Heart disease is a leading cause of early death in the world today, and many people spend a lot of their day in sedentary position, which isn’t good either. Many hours spent in the office are in sedentary positions and it’s also the same when you get home.
Research has shown that it’s bad for your heart, and if you want to live longer you should start walking more, every day.
What if you find that just a simple walking regime every day would make you live longer?
Researchers at Binghamton University, State University of New York found that moderately intensive walking improves cardiovascular risk factors in the short-term.
A team of researchers led by Pamela Stewart Fahs conducted the study on a group of 70 women. The Participants were given a programmable pedometer to wear for waking hours over a 10-week period and asked to walk briskly for at least 150 minutes per week. Two days later, they returned to record pre-test data. Next, a web-based risk assessment tool was used to determine the participant’s risk of a heart attack within the next 10 years.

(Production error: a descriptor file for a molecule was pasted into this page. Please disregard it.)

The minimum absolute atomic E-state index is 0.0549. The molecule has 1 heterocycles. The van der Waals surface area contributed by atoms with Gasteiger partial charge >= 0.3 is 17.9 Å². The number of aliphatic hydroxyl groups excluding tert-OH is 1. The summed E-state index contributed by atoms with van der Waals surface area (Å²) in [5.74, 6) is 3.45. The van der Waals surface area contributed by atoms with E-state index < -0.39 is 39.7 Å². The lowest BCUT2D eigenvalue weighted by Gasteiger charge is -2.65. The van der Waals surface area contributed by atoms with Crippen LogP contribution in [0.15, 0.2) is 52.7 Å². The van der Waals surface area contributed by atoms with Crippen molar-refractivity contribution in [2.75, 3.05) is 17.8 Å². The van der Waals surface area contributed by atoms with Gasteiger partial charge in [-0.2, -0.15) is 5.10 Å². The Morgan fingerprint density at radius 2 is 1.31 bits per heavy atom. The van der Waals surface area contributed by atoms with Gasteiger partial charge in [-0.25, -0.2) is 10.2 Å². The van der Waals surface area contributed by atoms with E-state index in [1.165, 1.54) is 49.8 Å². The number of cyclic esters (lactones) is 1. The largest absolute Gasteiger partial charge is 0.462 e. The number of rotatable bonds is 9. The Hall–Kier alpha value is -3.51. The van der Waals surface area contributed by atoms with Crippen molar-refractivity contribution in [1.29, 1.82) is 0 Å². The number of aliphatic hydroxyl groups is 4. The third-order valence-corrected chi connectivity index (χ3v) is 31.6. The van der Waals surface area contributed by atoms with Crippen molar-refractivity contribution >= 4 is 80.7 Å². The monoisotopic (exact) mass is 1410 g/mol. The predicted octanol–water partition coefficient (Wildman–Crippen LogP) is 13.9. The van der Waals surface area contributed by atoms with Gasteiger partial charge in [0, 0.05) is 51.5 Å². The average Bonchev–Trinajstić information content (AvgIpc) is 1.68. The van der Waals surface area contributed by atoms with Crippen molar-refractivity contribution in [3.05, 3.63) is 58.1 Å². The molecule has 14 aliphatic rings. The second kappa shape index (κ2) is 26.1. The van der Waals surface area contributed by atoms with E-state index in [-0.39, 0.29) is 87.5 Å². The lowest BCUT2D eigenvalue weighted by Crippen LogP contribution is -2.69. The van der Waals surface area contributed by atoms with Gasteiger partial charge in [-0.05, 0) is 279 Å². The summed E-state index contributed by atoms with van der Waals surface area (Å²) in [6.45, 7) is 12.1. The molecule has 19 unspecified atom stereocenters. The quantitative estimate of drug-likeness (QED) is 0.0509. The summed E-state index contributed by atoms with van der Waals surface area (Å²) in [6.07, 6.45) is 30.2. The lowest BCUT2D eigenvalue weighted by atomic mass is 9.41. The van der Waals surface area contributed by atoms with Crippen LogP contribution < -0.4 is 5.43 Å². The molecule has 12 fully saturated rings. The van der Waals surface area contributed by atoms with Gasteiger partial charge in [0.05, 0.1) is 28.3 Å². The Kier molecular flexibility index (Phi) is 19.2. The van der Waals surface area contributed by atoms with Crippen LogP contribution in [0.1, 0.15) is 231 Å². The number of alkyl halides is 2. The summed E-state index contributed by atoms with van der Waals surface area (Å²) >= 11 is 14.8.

After five weeks, participants were invited to attend a talk about heart health and to have their pedometer data downloaded. Researchers reviewed the activity data with the participants and discussed increasing their aerobic steps. Participants were also offered a challenge in an effort to increase aerobic activity as well as to improve retention to study completion. This challenge included an increase their total daily average of aerobic steps by at least 10 percent for the remainder of the study.
Finally, on completion of the program, participants’ weight, BMI, blood pressure, and cholesterol were measured. They were also asked to complete a survey about their physical activity, food choices, personal characteristics and behaviors from the 10-week period.
The results of their post-test confirmed the team’s initial hypothesis that walking would improve cardiovascular risk factors in the short term.
The study, titled “Walking for Heart Health: A Study of Adult Women in Rural New York,” was published in Creative Nursing.